As mentioned in the entry for the 8050 and 8250, the late seventies/early eighties saw some of the most interesting disk drives ever to come out of those Canadian factories. They somehow managed to cram as much data on Double Density disks as we cram on High Density disks of the same size today. Simply amazing. These drives were marketed with the CBM-II line machines, as well is the PET 80XXSK high end computer line.
Like all Commodore disk drives, these drives were "smart" devices. They included their own processor, their own memory, and their own disk operating system. In fact, the relationship between a Commodore computer and it's disk drive resembles more closely two computers on a network than a typical Computer->peripheral relationship. The peripherals on the IEEE-488 "network" each had a unique identifying "Unit" number, typically ranging from 8-30. This number identified which physical device was being accessed. When a disk drive contained more than one floppy drive (like the 8250lp on this page), you also had to refer to the particular "drive" number you wanted (typically 0 or 1). Single-floppy drives, like the SFD-1001, still had to deal with the legacy of the dual drives by referring to their single floppy as "drive 0".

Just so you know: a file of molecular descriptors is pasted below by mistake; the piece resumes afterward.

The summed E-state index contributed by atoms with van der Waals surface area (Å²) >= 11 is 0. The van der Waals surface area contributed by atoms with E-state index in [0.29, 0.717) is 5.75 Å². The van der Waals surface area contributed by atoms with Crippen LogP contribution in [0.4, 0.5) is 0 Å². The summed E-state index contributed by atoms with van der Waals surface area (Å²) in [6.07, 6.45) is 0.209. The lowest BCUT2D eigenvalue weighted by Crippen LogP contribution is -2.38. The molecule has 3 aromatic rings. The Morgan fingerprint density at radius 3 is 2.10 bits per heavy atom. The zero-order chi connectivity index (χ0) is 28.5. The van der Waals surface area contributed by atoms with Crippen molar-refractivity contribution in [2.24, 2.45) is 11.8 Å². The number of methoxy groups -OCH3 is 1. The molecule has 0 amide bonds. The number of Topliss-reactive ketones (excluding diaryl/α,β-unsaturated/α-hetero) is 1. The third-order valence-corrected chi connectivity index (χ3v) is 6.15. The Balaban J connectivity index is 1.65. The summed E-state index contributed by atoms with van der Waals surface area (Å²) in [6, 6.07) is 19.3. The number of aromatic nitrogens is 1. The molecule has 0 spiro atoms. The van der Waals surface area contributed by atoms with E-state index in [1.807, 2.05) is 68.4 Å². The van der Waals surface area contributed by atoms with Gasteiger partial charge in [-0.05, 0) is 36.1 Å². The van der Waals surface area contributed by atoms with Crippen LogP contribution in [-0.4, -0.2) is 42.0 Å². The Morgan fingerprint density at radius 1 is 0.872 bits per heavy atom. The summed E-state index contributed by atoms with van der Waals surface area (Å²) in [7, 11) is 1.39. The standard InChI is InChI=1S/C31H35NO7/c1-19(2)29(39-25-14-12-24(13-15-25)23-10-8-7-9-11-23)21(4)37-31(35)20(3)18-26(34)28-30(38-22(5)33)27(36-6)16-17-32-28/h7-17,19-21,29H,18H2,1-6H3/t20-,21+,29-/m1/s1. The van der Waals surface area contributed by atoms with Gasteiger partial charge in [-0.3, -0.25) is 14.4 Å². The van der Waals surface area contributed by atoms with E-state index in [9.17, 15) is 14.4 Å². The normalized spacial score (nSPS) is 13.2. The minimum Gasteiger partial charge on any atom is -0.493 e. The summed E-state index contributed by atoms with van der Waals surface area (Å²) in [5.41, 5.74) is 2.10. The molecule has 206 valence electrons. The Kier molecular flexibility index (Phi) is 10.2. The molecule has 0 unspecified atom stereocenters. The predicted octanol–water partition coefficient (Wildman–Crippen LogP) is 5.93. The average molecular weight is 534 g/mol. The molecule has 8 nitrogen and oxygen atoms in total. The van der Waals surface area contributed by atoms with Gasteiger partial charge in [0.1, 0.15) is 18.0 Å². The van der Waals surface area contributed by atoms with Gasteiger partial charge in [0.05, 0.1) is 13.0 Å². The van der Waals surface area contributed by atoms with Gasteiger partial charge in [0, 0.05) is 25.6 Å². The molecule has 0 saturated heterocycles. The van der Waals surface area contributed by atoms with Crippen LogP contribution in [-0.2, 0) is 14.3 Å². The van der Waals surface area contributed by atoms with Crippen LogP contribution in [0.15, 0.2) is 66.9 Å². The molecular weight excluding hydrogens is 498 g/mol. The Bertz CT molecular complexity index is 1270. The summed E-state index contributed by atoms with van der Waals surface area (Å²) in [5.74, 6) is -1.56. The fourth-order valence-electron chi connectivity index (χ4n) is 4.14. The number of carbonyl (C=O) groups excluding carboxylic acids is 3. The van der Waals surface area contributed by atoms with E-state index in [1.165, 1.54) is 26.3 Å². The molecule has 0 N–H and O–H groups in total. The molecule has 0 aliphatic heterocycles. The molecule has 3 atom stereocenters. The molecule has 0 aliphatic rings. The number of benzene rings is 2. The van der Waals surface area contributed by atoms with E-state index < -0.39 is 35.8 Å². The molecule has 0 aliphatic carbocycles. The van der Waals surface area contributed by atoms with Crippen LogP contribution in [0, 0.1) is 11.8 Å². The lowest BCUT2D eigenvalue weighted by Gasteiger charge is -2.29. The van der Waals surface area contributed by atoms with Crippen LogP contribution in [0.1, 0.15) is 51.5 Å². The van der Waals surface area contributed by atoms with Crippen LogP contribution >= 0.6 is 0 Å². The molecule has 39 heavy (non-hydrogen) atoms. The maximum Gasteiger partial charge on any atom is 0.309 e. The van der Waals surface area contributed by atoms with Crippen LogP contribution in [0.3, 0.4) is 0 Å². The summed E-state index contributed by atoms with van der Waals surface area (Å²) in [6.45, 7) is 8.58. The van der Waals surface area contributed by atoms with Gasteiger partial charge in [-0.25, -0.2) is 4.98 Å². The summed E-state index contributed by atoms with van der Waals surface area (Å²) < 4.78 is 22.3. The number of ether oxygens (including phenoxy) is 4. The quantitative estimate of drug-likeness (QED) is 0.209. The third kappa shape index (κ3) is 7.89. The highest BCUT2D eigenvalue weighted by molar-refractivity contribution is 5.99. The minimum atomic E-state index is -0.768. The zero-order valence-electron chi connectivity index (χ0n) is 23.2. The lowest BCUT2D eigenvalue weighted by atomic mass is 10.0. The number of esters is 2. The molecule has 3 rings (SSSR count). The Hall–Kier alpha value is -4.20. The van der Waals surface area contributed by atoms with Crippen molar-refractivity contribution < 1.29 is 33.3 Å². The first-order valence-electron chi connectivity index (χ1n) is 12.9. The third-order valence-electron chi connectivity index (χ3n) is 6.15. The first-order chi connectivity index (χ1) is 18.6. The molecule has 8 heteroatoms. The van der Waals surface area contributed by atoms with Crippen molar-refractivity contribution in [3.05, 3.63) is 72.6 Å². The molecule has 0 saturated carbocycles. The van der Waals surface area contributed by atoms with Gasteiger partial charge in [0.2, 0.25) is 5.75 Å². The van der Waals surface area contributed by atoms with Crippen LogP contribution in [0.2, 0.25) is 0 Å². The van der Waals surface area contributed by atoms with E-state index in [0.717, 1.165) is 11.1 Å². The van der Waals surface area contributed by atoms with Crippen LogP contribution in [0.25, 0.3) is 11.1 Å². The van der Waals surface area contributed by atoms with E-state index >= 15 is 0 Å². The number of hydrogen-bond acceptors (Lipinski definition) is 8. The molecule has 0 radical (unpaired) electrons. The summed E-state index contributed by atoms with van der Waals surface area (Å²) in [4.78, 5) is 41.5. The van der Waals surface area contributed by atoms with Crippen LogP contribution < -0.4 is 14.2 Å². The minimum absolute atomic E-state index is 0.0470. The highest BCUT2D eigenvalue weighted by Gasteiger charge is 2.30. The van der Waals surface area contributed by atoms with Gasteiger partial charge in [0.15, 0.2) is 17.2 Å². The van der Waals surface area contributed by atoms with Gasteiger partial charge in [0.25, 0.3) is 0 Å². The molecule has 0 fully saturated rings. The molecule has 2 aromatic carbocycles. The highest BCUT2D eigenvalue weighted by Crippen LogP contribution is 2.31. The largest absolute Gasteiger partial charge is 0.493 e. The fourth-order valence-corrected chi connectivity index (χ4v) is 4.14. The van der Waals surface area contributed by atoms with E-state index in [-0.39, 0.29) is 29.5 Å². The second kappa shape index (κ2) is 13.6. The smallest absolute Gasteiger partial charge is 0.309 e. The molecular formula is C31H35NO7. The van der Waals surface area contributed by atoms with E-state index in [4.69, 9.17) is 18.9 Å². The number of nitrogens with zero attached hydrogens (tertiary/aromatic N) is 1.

Model : 8250lp Type : Dual 5.25" Floppy Disk Media : Double Sided, Double Density Capacity : 1024K per disk, or 2048K total Interface: IEEE-488 Dos : CBM DOS 2.7 Notes : Demo disk
Model : SFD-1001 Type : 5.25" Floppy Disk Media : Double Sided, Double Density Capacity : 1024K per disk Interface: IEEE-488 Dos : CBM DOS 2.7 Notes :
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